By Nishant Arora

Las Vegas– The friendly government policies and timely investments have given a much-needed boost to startups in the aerospace sector compared to other countries and the country is ripe for tremendous growth in the space industry over the next decade, a top AWS executive has said.

The Indian space economy is currently valued at around Rs 6,700 crore ($8.4 billion) with a 2 per cent share in the global space economy.

As per estimates by the Indian National Space Promotion and Authorisation Centre (IN-SPACe), the country’s space economy is poised to reach Rs 35,200 crore ($44 billion) by 2033 with nearly 8 per cent of the global share.

Clint Crosier, Director, Aerospace and Satellite, AWS, told IANS during the sidelines of the ‘AWS re: Invent 2023’ conference here that he is very bullish on India and is witnessing a faster rate of space startups being created in the country over the last year.

“We have seen dozens and dozens of new space startups being established in India. This is because of the new government policies and investments, and the goal to increase by 4 times the amount of its share of the global space industry,” Crosier emphasised.

In September, AWS signed a strategic MoU with the Indian Space Research Organization (ISRO) and IN-SPACe to support space-tech innovations through cloud computing. This collaboration will give space startups, research institutes and students access to cutting edge cloud technologies that accelerate the development of new solutions in the space sector.

“We look forward to helping customers in India build space-tech solutions to make life on Earth better,” Shalini Kapoor, Director and Chief Technologist, Public Sector, AWS India and South Asia, had said.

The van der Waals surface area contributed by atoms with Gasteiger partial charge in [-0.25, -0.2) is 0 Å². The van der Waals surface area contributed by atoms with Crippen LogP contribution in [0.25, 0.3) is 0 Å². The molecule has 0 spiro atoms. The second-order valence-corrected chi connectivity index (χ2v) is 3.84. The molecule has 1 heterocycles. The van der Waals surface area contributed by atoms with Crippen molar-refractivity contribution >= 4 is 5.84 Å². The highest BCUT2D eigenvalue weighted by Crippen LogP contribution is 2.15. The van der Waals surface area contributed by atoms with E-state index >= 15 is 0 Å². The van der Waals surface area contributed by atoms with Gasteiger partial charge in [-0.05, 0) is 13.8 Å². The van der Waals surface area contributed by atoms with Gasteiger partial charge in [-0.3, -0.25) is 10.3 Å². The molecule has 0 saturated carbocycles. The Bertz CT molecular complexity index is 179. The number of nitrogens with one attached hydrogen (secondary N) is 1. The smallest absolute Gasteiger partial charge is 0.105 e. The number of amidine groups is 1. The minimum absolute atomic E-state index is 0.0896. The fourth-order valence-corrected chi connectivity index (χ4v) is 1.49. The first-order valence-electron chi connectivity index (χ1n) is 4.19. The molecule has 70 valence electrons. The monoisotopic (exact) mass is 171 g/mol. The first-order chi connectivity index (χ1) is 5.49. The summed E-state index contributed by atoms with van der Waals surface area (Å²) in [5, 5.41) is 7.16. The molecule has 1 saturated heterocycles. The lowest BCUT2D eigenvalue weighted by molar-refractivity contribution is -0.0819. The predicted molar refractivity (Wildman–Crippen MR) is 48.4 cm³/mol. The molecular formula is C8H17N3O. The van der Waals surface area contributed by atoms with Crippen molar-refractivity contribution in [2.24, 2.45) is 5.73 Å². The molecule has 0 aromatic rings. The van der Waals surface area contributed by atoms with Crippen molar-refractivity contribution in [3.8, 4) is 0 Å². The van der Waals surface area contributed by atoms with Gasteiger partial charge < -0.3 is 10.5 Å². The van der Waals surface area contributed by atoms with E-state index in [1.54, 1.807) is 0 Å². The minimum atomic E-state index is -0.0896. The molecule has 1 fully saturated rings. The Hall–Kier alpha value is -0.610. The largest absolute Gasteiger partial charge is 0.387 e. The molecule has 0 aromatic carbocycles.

The three-way collaboration follows the recent approval of the Indian Space Policy, 2023 which provides a strategic roadmap for the growth and development of India’s space programme and ambitions.

Crosier said that the company is working from the smallest startups all the way up to the government organisations to help them improve their capabilities in the space sector.

“We’re supporting and working with a company called SatSure in India, which is using space-based data, and geospatial analytics to help with climate management decisions within the government in the country,” he told IANS.

SatSure is able to process those volumes of data, and turn large data into real-time, knowledge and insights by operating at the scope and speed of high performance compute and artificial intelligence and machine learning on AWS cloud.

With at least 140 registered space-tech startups, India stands to transform the planet’s connection to the final frontier.

According to a latest report by The New York Times, startups in India have ambitious plans for capitalising on the burgeoning demand of small satellites in low-earth orbits.

The startups like Skyroot Aerospace, Dhruva Space and Pixxel are among a cluster of startups that have been actively and closely working with the ISRO. The government has opened up the space sector for private players.

In June during Prime Minister Narendra Modi’s state visit to the US, the White House said that Modi and American President Joe Biden “called for enhanced commercial collaboration between the US and Indian private sectors in the entire value chain of the space economy”.

Crosier was recently in India and saw a great momentum going on in the spacetech sector.

“We continue to sit down with the Indian startups. We continue to meet with them and understand their problems, looking at Cloud-based tools and capabilities and figure out where Ccloud can solve some of their problems,” he noted. (IANS)